• Dr. Anne Lee Tomlinson Maziar anne

      “By revealing the truth about how and why American soldiers became ill while fighting overseas, this film sets the record straight and holds the government accountable for trivializing and covering up some of the major causes and consequences of Gulf War Syndrome. This film is also a scathing indictment of the practices and policies of modern warfare, and how they are causing massive illnesses that have never been seen before and which do not recognize political or geographic boundaries.”

  • Dr. Anne Lee Tomlinson Maziar anne


    agent orange victims

    The Horror of Agent Orange: WARNING: Disturbing Images

    Vietnam Soldiers Still Suffer From Agent Orange

    Pete Seeger: Where Have All the Flowers Gone?

  • Jebus Jebus

    Activists ‘Halt’ India Plant
    October 30, 2011

    Two months before it was due to generate 1,000 MW of electricity – and after costing by some estimates $3.1 billion – India’s Kudankulam Nuclear Plant has had regular work on it virtually halted as a blockade of roads by protesters continues.

    For months, a coalition of activists from Australia, Germany, the Scandinavian countries and Canada have swarmed across the 27 villages in Kudankulam. A few locals (interestingly most of them Christians) have joined in with the protests, which have been called over claims by environmentalists that there’s a risk of a disaster at the plant that would make Fukushima look like a picnic.
    The Catholic Church in India, in particular, has a long tradition of its clergy getting involved in anti-nuclear activities, and Kudankulam appears simply a continuation of their allergy to India going the nuclear route. It’s an attitude that for decades has been shared by the bulk of the international community, notably China, the United States and EU, all of which have sought at points to pressure India to downsize its nuclear programme.

    In fact, the Kudankulam nuclear power plant (which when all units were operating was expected to generate 4,000 MW of power) is touted by Atomic Energy Commission (AEC) scientists as being one of the safest in the world. They point to a host of safety features, including a ‘core-melt catcher,’ which in the event of a core melt would catch the fuel in a massive tank of water. There’s also an innovative filtering system to sift out any debris in the seawater used for cooling the reactor, and a 5 kilometre ‘sterile zone’ around the reactor where population growth will be restricted…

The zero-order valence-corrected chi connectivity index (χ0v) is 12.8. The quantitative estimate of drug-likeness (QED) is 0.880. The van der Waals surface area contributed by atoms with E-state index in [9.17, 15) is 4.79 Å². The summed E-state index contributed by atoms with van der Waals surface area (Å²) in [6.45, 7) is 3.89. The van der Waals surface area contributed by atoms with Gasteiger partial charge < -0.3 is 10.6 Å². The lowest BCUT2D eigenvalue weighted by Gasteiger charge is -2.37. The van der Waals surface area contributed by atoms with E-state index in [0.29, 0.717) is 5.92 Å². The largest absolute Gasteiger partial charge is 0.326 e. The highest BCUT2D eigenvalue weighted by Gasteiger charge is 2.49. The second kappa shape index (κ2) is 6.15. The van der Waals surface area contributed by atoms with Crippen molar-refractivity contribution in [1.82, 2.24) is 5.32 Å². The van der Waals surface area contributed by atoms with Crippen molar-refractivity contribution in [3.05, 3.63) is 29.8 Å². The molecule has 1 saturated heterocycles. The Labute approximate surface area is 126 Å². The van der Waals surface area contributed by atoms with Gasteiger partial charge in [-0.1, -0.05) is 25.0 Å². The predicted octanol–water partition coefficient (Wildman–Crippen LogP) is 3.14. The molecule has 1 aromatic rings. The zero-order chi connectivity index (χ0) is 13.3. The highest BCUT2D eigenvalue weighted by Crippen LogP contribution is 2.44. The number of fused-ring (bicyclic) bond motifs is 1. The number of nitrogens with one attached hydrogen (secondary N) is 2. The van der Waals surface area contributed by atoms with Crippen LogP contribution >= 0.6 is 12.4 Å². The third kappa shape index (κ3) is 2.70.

• midwestern midwestern

      Nuclear workers still worry about their health:

      While the federal government established a program to pay some of those hundreds of thousands of workers who labored — many unknowingly — in private businesses and government laboratories handling dangerous nuclear materials, it has not been enough.

      Many of those workers were exposed to high radiation levels and other contaminants that caused cancers and a host of illnesses.

      So, the federal government established the Energy Employees Occupational Illness Compensation Act (EEOICPA) program a decade ago to pay sick former workers a lump sum payment of $150,000 and coverage of related medical expenses.

      Read more: Nuclear workers still worry about their health – Pittsburgh Tribune-Review

  • lam335 lam335

    They’re at it again:

    “High levels of radiation detected in Tokyo’s Setagaya, link to Fukushima unlikely”

    “The science ministry said it had detected 170 microsieverts per hour of radiation on the surface of a sidewalk near a supermarket in Tokyo’s Setagaya Ward in the early hours of Oct. 29, but it said there was little possibility of the radiation coming from the crippled Fukushima No. 1 Nuclear Power Plant.”

    More radium bottles? Maybe there’s a ton of brazil nuts buried under the sidewalk?

  • lam335 lam335

    “Another radioactive spot not related to Fukushima”

    “Alarm has been voiced by residents of Setagaya Ward in Tokyo who live near highly radioactive spots that are not related to the nuclear disaster in Fukushima.
    The ministry suspects radioactive material underneath the asphalt caused the reading, but that it is unrelated to the nuclear disaster in Fukushima….”

    • Pallas89juno Pallas89juno

      That type of disinformation article cracks me up, as well, though you may not be laughing. I have a particularly sardonic sense of humour. “radioactive hotspot…something buried in the asphalt” (OMFG, how stupid do they think we all are!!! oh yeah, pretty stupid, we haven’t revolted yet)

      • midwestern midwestern

        But, Pallas, truly it may be something buried underneath the asphalt…like, maybe the hundred some workers that went missing from the Fuku Dai sight awhile back…

  • midwestern midwestern

    Just how much more do nuclear veterans need to prove?:

    For 10 years the Sunday Mirror has exposed the treatment of our nuclear-test veterans as one of this country’s greatest scandals. Now a Ministry of Defence survey confirms it.

    Successive governments have treated the vets with contempt by refusing to accept that they were terribly damaged by being deliberately exposed to atomic blasts in the 1950s.

    The new survey shows that eight out of 10 have multiple illnesses and 75 per cent fear their health was affected when they were used as human guinea pigs.